They don’t leave her house for five days.
She is curious, hungry for knowledge, hungrier for it then she is of him. She wants to know impossible things, wants to be an impossible thing, and so Apollo laughs and takes her hand and says, “I will make you a bargain. I will give you the gift of prophecy, if you will grant me the gift of your hand.”
He’s never take a bride before. He hasn’t wanted to.
Cassandra is screaming and laughing, and she throws her arms around his neck and kisses him until she’s breathless. He takes it as a yes.
That’s when everything goes horribly, incredibly wrong.
It’s too much, all the horror she sees is too much, and Apollo tries to tell her to focus on the good, to see the happiness of the future. But she can’t, gets too caught up in too many wars, and she wastes away in front of his eyes even as her stomach swells.
He tries to take back the gift, tries to save her, but he can’t. It cannot be ungiven, and his headstrong, vivacious lover fades before his eyes. He only manages to alter it, to change it so no one believes the horrible things she cries to prevent the horror people feel when she looks at them and screams the way that they’ll die.
Artemis helps deliver their child, but halfway through her face goes pinched and worried, and Apollo knows that Cassandra won’t make it.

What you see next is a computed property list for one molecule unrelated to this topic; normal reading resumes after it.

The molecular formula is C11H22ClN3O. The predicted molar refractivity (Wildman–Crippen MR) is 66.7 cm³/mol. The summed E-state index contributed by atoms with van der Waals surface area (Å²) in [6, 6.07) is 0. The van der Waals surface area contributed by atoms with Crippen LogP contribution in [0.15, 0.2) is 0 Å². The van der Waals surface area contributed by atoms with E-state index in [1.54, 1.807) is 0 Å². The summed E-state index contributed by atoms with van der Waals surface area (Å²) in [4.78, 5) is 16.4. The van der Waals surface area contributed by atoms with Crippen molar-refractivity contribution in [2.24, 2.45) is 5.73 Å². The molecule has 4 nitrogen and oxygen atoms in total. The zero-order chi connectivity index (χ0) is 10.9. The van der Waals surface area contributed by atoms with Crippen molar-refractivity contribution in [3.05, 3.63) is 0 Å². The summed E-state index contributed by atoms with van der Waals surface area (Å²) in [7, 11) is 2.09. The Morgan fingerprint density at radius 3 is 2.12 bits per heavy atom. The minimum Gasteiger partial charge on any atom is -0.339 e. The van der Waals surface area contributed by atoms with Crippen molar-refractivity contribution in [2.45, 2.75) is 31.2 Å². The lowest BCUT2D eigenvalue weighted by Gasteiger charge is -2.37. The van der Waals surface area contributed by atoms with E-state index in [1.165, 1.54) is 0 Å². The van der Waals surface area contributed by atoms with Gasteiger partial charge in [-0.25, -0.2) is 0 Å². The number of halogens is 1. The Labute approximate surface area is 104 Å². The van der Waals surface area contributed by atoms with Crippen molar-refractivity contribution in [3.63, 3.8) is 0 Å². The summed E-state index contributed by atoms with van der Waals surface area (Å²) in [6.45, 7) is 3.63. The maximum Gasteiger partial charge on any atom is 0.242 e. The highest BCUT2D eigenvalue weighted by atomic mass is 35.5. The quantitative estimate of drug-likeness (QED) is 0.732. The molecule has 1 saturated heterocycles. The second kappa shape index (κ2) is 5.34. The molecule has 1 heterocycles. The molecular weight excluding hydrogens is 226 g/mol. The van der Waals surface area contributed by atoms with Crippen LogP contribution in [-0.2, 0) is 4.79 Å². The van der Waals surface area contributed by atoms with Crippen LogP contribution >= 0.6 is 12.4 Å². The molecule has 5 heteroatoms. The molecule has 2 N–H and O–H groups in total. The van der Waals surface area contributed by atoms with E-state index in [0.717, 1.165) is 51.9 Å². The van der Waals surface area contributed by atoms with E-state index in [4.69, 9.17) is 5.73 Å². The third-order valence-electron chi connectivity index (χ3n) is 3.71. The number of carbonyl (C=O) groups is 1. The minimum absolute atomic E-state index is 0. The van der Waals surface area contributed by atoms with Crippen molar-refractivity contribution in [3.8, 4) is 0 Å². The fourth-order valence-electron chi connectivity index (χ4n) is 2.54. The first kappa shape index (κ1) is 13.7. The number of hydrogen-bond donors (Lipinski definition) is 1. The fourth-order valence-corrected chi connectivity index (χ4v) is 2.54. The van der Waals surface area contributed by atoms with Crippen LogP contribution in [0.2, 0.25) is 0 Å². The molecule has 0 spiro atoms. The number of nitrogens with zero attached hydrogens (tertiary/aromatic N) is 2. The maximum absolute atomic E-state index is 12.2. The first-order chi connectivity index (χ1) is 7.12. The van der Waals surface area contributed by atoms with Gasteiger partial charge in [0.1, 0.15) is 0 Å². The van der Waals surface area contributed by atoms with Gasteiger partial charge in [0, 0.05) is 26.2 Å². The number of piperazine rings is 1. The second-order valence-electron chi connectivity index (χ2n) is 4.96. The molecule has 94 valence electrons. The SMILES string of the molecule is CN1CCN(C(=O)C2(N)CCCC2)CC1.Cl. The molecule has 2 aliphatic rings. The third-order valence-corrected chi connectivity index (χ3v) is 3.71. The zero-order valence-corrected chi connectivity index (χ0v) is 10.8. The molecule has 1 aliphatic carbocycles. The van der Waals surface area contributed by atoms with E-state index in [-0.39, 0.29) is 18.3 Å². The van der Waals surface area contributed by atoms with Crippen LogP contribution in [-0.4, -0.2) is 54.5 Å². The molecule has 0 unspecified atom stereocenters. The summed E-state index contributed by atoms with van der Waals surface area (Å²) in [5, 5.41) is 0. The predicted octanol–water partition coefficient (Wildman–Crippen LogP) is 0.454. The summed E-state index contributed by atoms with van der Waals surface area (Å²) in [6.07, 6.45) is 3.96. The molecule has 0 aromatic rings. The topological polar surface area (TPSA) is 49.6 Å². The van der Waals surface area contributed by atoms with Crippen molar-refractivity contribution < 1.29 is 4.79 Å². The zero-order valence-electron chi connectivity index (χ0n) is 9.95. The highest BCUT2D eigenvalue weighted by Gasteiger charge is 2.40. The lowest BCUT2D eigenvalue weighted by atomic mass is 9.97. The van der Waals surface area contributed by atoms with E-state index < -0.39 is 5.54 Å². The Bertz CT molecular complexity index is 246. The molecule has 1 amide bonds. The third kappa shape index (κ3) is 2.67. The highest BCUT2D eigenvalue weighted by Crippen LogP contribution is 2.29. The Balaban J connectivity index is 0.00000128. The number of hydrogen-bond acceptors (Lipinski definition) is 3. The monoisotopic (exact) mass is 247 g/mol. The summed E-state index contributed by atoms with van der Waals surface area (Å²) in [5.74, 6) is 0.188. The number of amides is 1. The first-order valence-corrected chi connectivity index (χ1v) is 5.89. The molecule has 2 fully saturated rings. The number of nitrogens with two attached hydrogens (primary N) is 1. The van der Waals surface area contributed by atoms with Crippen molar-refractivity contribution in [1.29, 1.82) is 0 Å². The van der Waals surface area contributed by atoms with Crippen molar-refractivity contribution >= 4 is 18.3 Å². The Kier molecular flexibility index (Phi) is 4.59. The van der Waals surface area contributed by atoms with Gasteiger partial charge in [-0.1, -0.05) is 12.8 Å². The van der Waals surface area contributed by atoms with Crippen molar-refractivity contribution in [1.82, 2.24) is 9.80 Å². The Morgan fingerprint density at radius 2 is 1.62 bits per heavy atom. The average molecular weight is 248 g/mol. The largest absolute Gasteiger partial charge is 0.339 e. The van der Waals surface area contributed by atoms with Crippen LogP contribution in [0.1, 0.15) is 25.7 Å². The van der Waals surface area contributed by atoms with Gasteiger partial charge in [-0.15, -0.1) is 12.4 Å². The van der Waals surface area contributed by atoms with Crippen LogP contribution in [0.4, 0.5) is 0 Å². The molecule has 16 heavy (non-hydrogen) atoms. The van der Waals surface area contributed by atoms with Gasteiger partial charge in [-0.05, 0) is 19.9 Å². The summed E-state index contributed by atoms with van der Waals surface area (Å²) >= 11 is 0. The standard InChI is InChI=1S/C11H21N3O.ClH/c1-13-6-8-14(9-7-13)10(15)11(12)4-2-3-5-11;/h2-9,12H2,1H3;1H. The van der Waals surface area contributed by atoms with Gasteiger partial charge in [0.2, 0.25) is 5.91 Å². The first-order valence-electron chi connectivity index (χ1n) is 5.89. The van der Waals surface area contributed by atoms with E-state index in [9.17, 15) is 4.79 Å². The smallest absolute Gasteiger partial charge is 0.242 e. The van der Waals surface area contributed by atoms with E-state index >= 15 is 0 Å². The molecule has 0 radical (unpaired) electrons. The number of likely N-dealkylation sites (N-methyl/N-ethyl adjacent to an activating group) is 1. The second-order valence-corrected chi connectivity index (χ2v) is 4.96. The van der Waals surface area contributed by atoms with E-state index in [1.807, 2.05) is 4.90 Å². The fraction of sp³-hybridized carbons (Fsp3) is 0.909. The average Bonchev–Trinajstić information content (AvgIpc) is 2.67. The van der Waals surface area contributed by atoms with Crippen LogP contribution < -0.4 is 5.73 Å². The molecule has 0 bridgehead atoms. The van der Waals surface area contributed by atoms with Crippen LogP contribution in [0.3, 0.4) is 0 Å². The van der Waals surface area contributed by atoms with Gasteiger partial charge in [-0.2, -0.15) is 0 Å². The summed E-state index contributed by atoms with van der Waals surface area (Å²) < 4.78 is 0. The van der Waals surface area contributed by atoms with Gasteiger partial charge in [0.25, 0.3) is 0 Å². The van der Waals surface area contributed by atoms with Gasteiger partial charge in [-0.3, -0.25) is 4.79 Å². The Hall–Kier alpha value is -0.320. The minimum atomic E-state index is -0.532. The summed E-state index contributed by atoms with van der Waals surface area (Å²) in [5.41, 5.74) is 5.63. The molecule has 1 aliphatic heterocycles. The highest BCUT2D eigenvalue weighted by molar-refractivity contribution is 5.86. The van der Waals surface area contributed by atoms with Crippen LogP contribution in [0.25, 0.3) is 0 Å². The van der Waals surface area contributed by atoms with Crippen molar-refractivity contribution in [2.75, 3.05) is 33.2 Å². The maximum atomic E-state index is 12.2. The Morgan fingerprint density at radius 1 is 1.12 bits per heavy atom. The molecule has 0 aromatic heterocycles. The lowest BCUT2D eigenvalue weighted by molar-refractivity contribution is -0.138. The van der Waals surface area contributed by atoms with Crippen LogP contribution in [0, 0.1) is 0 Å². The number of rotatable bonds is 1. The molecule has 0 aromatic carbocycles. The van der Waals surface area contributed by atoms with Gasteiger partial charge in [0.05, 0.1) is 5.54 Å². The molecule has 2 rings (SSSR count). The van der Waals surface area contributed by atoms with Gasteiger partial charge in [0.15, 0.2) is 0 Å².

“I’m sorry,” he weeps, kissing her gaunt face, feeling the sharpness of her cheekbones under his lips, “I’m so sorry, I didn’t know this would happen. I didn’t want this to happen.”
She looks at him with glassy eyes, barely reacts when Artemis places their child on her chest. There’s a growing pool of blood under her, but she can’t be saved, she will die, here, now.
Apollo wonders if she saw this coming.
She blinks, and meets his gaze with a sharpness and awareness he hasn’t seen for a long time. “She is your last daughter,” Cassandra says, “Melpomene is the last daughter you will have.”
He kisses her, his last chance to do so.
She’s dead before his lips leaves hers.
Apollo tries to flee, to run from the claws tearing apart his heart, but Artemis doesn’t let him. She yanks him back and pushes Melpomene into his arms. “You can’t leave,” she says harshly, “She needs you. Your daughter needs you. You’re not allowed to run.”
He crumples, leaning his head onto his sister’s shoulder as he sobs, and her calloused hand grasps the back of his neck. Melpomene is stuck between them, soft and warm and alive.
Melpomene is Thalia’s other half, her best friend, and they do everything together. Her dark hair is a mass of unruly curls just like her mother, her laughter is just like her mother’s.
She, like her sisters, is his pride and his joy.
Apollo has nine daughters
Calliope, who reigns over written epics.
Terpsichore, who reigns over dance.
Urania, who reigns over astronomy.
Thalia, who reigns over comedy.
Clio, who reigns over history.
Erato, who reigns over love poetry.
Euterpe, who reigns over song.
Polyhymnia, who reigns over hymns.
Melpomene, who reigns over tragedy.
They are known as the Muses.
gods and monster series, part xxi